RELIEVE HF: Inter-Atrial Shunting Does Not Reduce Symptoms or Improve Prognosis in HF

By Leah Kosyakovsky on

Key Points:

  • Inter-atrial shunting (IAS) may provide a useful opportunity to dynamically regulate left atrial pressure in heart failure.
  • In the RELIEVE-HF study, IAS was compared with placebo in patients with at least a 6-month history of HF, across all LVEF categories and HF etiologies. The primary endpoint was a hierarchical composite of all-cause death, transplant or LVAD placement, all HF hospitalizations, and change in KCCQ score from baseline to 12 months; the primary safety endpoint was a composite of major adverse cardiac or neurologic events over 30 days.
  • IAS was well-tolerated with zero adverse safety events, but it did not result in a significant reduction in the primary endpoint. However, in exploratory pre-specified stratified analyses by LVEF, IAS appeared to cause harm in patients with HFpEF and confer benefit in HFrEF.

High left atrial pressure and resultant pulmonary venous congestion generate a high burden of symptoms in HF. While diuretic therapy and GDMT may reduce congestion, it is difficult to pharmacologically regulate transient or dynamic rises in pressure resulting from exercise or fluid overload. An inter-atrial shunt (IAS) may provide an opportunity to autoregulate these rises in left atrial pressure, and pilot studies have supported their role in symptom reduction in HF. In a breaking presentation at the 2024 ACC conference today, Dr. Gregg Stone (Mount Sinai, NYC) and his team presented their study: “RELIEVE HF: A Double-blind, Randomized Placebo-Procedure-Controlled Trial of an Interatrial Shunt In Patients with HFrEF and HFpEF.”

The RELIEVE-HF trial (NCT03499236) was a randomized, double-blind, placebo-controlled multicenter trial examining the efficacy and safety of a V-Wave IAS device vs placebo in reducing symptoms in patients with both HFpEF and HFrEF. Participants were required to have at least a 6-month history of heart failure (with any LVEF or etiology) and either a HF hospitalization over the past year or an elevated natriuretic peptide level. Key exclusion criteria were hypotension (sBP <90), hypertension (sBP >160), refractory pulmonary hypertension (PASP >70 mm Hg), LVEDD >8cm, RV dysfunction, or a pre-existing ASD. In addition, patients were excluded after RHC or TEE if they were observed to have an anatomic abnormality precluding IAS or signs of hemodynamic or respiratory instability. The primary outcome was comparison between groups of a hierarchical composite of all-cause death, transplant or LVAD placement, all HF hospitalizations, and change in KCCQ score from baseline to 12 months; the primary outcome was analyzed using the Finkelstein-Schoenfeld method and was expressed as a win ratio. The primary safety endpoint was a composite of major adverse cardiovascular or neurologic outcomes (all-cause death, stroke, systemic embolism or need for open cardiac surgery or major endovascular surgical repair). In secondary analyses, the primary endpoint analyses were stratified by HFpEF (LVEF >40%) and HFrEF (LVEF ≤40%) status. Key secondary outcomes included individual components of the primary composite.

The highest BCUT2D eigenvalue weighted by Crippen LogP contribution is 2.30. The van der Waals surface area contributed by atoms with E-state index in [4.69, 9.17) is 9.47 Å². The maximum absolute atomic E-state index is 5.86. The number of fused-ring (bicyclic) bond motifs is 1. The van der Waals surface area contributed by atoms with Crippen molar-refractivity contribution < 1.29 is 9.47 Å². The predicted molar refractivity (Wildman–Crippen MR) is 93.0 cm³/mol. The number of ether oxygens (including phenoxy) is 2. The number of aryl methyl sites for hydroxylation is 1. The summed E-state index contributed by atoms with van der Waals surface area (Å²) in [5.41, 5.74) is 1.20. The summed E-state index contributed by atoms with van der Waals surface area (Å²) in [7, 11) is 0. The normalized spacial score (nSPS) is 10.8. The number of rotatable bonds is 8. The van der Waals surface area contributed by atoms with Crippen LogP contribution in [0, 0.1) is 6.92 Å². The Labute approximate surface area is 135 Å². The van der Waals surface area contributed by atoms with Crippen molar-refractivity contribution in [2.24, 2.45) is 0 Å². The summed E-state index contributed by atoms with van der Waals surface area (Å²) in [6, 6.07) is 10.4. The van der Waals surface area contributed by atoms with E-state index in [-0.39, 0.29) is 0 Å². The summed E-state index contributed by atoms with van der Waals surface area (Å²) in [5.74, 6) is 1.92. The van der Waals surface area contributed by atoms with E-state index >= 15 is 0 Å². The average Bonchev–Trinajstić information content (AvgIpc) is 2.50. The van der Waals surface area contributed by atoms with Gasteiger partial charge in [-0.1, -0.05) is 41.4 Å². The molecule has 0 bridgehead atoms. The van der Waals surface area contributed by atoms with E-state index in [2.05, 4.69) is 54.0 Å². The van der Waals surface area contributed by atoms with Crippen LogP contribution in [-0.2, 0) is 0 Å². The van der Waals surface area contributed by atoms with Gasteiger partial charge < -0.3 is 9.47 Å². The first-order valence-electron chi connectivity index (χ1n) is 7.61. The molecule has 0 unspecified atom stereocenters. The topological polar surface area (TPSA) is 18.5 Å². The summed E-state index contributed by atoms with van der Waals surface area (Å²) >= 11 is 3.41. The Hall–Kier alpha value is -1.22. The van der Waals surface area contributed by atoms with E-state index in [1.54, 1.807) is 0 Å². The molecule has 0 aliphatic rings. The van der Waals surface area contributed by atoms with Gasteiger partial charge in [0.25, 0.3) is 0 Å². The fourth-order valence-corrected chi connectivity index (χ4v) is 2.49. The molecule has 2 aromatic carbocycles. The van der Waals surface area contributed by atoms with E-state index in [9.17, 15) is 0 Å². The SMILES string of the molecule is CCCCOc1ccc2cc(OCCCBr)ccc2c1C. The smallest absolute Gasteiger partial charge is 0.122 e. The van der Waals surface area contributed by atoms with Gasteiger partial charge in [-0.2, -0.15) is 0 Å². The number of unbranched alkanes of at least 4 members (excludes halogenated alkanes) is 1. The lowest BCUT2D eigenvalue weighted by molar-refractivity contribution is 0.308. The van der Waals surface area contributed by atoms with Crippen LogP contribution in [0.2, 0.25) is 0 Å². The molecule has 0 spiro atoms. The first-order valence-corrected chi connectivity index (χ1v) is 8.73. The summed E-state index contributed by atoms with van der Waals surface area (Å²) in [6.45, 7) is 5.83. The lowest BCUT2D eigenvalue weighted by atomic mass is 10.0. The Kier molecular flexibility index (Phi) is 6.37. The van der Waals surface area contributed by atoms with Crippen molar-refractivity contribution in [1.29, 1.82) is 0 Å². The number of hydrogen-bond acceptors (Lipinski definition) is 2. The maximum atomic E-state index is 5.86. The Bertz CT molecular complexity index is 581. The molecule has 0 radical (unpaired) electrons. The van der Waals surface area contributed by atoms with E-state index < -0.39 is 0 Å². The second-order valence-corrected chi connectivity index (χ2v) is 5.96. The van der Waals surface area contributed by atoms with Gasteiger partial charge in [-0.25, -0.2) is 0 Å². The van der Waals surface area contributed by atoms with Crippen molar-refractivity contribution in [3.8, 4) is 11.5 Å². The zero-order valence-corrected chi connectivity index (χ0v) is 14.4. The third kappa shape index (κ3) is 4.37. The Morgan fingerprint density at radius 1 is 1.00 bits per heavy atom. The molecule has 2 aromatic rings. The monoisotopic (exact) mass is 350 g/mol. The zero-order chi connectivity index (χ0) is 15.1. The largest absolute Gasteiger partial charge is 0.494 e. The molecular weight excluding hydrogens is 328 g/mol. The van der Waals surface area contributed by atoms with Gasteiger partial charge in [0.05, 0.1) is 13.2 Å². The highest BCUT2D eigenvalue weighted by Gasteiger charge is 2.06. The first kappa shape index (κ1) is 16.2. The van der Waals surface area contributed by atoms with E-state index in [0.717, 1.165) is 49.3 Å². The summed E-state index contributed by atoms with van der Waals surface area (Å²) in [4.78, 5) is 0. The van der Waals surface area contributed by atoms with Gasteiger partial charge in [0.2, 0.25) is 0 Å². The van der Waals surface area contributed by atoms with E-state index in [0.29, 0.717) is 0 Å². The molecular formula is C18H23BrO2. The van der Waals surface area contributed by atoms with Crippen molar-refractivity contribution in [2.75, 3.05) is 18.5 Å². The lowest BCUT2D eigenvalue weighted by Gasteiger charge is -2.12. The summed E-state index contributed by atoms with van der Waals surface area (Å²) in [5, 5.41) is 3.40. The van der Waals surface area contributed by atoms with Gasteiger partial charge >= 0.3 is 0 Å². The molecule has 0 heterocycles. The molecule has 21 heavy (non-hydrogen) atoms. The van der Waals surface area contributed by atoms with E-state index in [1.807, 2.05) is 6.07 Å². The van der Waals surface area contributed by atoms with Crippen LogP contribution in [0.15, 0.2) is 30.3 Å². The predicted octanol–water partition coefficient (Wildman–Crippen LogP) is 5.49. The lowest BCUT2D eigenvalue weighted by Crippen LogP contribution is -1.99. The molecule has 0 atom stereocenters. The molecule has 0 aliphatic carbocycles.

A total of 508 patients were 1:1 randomized across 94 sites to either IAS (n=250) or placebo procedure (n=258). The median age was 73, and 38% were women; 46% of participants had an ischemic cardiomyopathy, 40% had reduced LVEF, and 50% had a HF hospitalization in the past year. Within 30 days, zero patients in the IAS group had an adverse cardiac or neurologic event, indicating that the procedure was very well-tolerated. There was no difference in the primary endpoint for IAS vs placebo (phase-weighted win ratio 0.86, 95% CI (0.61, 1.22); p=0.20). There was additionally no difference specifically in the risk of cardiovascular events (RRR 1.00, 95% CI (0.83-1.20); p=0.96). There was no difference in symptoms by KCCQ score over a year (change in baseline 9.4 ± 21.6 vs. 10.2 ± 21.3 points, P=0.74). However, there was a significant interaction by LVEF subgroup for the primary analysis (p-int = 0.0275), whereby the HFrEF-specific win ratio was 1.40, 95% CI (0.80, 2.46) and the HFpEF-specific win ratio was 0.61, 95% CI (0.31, 0.98). Interestingly, in HFpEF only, the IAS group was observed to have higher risk of all-cause death (RRR 3.24, 95% CI (1.38-7.59); p=0.004), all cardiovascular events (RRR 1.68, 95% CI (1.29-2.19); p=0.0001), and HF hospitalizations (RRR 2.05, 95% CI (1.35-3.10); p=0.0008), whereas the IAS group had lower risk of all cardiovascular events (RRR 0.55, 95% CI (0.32-0.73); p<0.0001) and HF hospitalizations (RRR 0.52, 95% CI (0.31-0.86); p=0.01) in HFrEF.

When discussing the clinical implications of the study at the ACC conference, Dr. Stone stated: “Transcatheter implantation of the Ventura inter-atrial shunt was safe but did not reduce symptoms or improve prognosis through 2 years in patients with HF across the full range of all LVEF…the results from a pre-specified stratified analysis suggest that inter-atrial shunt implantation is beneficial in patients with reduced LVEF and harmful in patients with preserved LVEF…however, the reduced and preserved LVEF groups, although pre-specified randomized strata, were not individually powered for effectiveness; the results within each strata must therefore be considered exploratory.”